What comes to mind when you think about public health issues – apart from the coronavirus pandemic? Increasing access to reproductive health care? Combating the opioid epidemic? Strengthening health data?
One public health challenge that receives limited attention and insufficient resources is road safety. Our founder, Mike Bloomberg, is the WHO’s Global Ambassador for Noncommunicable Diseases and Injuries. Given that road traffic crashes kill nearly 1.35 million people and injure as many as 50 million every year, this is a major focus in his role. Weak and inadequate road safety laws, minimal or nonexistent vehicle safety standards, and streets designed solely for vehicle use – and not pedestrians – are serious threats to road safety, particularly in low- and middle-income countries.
In order to save lives on the road, Bloomberg Philanthropies has funded road safety efforts since 2007, and will continue to support the Initiative for Global Road Safety through 2025. It supports strengthening road safety laws and implementing evidence-based interventions in cities and countries across Latin America, Africa, and Asia, with a particular focus on speed management.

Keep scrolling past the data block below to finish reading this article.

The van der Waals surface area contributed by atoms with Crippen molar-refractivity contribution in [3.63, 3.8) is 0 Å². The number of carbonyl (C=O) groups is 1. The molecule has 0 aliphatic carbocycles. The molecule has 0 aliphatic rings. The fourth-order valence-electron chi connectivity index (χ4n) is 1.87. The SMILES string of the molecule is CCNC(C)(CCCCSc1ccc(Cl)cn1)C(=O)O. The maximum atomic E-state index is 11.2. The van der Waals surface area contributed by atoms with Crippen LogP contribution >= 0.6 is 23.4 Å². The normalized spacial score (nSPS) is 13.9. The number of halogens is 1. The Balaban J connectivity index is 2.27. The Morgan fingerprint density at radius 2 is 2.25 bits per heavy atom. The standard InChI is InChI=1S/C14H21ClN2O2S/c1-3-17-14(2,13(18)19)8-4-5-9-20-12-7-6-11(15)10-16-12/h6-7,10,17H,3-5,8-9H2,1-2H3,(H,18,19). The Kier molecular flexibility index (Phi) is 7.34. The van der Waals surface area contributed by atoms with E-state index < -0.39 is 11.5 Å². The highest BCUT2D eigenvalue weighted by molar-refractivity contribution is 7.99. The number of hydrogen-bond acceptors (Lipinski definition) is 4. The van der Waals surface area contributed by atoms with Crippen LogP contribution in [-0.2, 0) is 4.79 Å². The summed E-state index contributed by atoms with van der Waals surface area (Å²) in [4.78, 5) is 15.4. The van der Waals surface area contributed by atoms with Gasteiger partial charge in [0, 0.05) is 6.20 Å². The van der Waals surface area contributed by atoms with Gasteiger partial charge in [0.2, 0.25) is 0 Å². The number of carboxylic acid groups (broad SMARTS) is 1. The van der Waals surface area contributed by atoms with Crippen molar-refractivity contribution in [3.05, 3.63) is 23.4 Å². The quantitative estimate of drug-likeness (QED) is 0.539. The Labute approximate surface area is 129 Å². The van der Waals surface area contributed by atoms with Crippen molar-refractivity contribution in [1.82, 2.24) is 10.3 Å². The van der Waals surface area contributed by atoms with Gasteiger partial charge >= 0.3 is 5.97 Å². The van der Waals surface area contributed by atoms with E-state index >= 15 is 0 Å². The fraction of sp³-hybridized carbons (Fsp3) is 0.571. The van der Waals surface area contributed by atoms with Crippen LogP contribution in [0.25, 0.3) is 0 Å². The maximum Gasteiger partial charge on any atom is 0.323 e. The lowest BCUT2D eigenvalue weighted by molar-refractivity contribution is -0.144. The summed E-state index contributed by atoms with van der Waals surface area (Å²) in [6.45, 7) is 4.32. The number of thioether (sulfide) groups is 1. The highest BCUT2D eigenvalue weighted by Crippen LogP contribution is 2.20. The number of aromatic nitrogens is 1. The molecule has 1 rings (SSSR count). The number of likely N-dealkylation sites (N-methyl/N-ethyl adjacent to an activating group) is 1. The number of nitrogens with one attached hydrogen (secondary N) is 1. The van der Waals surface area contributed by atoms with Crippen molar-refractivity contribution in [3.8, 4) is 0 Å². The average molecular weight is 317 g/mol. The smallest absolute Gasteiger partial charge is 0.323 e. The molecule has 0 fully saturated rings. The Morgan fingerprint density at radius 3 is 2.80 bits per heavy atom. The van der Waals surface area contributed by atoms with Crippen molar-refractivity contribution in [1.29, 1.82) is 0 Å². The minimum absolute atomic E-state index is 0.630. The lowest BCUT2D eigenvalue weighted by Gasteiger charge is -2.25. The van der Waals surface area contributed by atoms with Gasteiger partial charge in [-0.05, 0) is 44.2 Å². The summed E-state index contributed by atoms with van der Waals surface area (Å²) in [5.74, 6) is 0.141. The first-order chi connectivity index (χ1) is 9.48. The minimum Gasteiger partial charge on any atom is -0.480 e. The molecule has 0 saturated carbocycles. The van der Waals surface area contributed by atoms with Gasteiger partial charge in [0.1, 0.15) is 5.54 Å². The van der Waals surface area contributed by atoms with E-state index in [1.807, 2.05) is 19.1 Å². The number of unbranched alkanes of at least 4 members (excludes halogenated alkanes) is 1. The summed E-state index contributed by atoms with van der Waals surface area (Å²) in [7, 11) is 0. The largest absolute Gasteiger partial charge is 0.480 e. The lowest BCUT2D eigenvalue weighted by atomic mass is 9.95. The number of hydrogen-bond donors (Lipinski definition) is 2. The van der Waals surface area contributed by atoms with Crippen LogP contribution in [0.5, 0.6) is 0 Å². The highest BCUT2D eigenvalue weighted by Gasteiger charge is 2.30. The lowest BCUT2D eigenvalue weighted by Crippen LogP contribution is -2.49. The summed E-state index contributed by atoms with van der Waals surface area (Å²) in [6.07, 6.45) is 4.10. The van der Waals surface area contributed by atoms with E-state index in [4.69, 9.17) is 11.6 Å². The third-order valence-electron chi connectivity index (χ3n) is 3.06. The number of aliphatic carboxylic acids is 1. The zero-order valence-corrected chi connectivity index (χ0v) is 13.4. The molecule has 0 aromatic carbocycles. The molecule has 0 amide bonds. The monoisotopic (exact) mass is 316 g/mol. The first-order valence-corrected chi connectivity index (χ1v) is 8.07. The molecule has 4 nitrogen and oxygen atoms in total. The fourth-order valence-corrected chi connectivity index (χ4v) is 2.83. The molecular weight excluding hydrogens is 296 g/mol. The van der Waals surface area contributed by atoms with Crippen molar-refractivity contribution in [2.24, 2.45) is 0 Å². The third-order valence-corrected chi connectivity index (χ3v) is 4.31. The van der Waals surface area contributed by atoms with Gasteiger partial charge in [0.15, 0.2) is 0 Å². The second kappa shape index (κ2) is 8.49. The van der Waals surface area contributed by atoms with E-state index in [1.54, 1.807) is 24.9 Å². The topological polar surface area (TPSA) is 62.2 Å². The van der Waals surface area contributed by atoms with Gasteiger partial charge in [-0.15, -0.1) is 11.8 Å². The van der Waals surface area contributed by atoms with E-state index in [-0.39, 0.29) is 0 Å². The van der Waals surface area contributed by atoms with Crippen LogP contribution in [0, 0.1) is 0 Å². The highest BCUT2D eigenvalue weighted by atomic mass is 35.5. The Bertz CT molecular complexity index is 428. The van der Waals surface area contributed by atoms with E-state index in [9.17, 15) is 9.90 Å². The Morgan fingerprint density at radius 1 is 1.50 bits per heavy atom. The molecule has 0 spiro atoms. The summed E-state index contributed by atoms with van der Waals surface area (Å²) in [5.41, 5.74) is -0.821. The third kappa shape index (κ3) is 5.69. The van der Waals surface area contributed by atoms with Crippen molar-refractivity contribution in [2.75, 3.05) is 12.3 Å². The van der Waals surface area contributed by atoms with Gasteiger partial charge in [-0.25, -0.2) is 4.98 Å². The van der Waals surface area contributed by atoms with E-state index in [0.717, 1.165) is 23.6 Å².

In this episode, Kelly Larson of the Bloomberg Philanthropies public health team sits down with Soames Job, Head of the Global Road Safety Facility and Global Lead for Road Safety with the World Bank. They discuss how the World Bank works with countries around the world on road safety initiatives, how the pandemic has changed the way people drive, and how the World Bank Global Road Safety Facility works to ensure safe speeds and enforcement of speed limits around the world.
Kelly Larson also sits down with Juanjo Mendez, the Secretary of Transportation of the City of Buenos Aires, to discuss how the city is working to reduce fatalities by 50% in the next 10 years, why the pandemic was an opportunity to strengthen road safety in Buenos Aires, and the role that reducing speeds plays in saving lives.